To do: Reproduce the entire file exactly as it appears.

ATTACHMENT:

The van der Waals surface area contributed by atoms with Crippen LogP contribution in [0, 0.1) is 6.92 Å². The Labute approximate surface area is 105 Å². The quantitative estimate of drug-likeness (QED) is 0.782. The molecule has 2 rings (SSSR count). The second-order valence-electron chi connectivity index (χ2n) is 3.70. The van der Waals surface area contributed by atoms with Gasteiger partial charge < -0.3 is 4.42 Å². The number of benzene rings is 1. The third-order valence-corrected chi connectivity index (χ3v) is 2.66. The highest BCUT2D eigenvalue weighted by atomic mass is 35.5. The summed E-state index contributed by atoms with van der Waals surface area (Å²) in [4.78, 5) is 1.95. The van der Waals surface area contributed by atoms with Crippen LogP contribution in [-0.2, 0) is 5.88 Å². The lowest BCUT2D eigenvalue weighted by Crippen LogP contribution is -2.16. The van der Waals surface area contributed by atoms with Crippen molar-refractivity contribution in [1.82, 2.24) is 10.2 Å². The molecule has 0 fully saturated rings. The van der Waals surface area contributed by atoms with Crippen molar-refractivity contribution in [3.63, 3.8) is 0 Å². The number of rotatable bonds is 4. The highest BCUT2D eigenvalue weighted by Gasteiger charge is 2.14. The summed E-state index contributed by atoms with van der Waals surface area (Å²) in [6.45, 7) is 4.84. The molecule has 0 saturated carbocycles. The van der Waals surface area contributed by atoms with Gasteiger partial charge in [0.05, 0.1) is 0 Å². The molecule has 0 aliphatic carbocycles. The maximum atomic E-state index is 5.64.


The van der Waals surface area contributed by atoms with Crippen LogP contribution in [0, 0.1) is 6.92 Å². The Labute approximate surface area is 105 Å². The quantitative estimate of drug-likeness (QED) is 0.782. The molecule has 2 rings (SSSR count). The second-order valence-electron chi connectivity index (χ2n) is 3.70. The van der Waals surface area contributed by atoms with Gasteiger partial charge < -0.3 is 4.42 Å². The number of benzene rings is 1. The third-order valence-corrected chi connectivity index (χ3v) is 2.66. The highest BCUT2D eigenvalue weighted by atomic mass is 35.5. The summed E-state index contributed by atoms with van der Waals surface area (Å²) in [4.78, 5) is 1.95. The van der Waals surface area contributed by atoms with Crippen LogP contribution in [-0.2, 0) is 5.88 Å². The lowest BCUT2D eigenvalue weighted by Crippen LogP contribution is -2.16. The van der Waals surface area contributed by atoms with Crippen molar-refractivity contribution in [1.82, 2.24) is 10.2 Å². The molecule has 0 fully saturated rings. The van der Waals surface area contributed by atoms with Crippen molar-refractivity contribution in [3.63, 3.8) is 0 Å². The number of rotatable bonds is 4. The highest BCUT2D eigenvalue weighted by Gasteiger charge is 2.14. The summed E-state index contributed by atoms with van der Waals surface area (Å²) in [6.45, 7) is 4.84. The molecule has 0 saturated carbocycles. The van der Waals surface area contributed by atoms with Gasteiger partial charge in [0.05, 0.1) is 0 Å². The molecule has 0 aliphatic carbocycles. The maximum atomic E-state index is 5.64.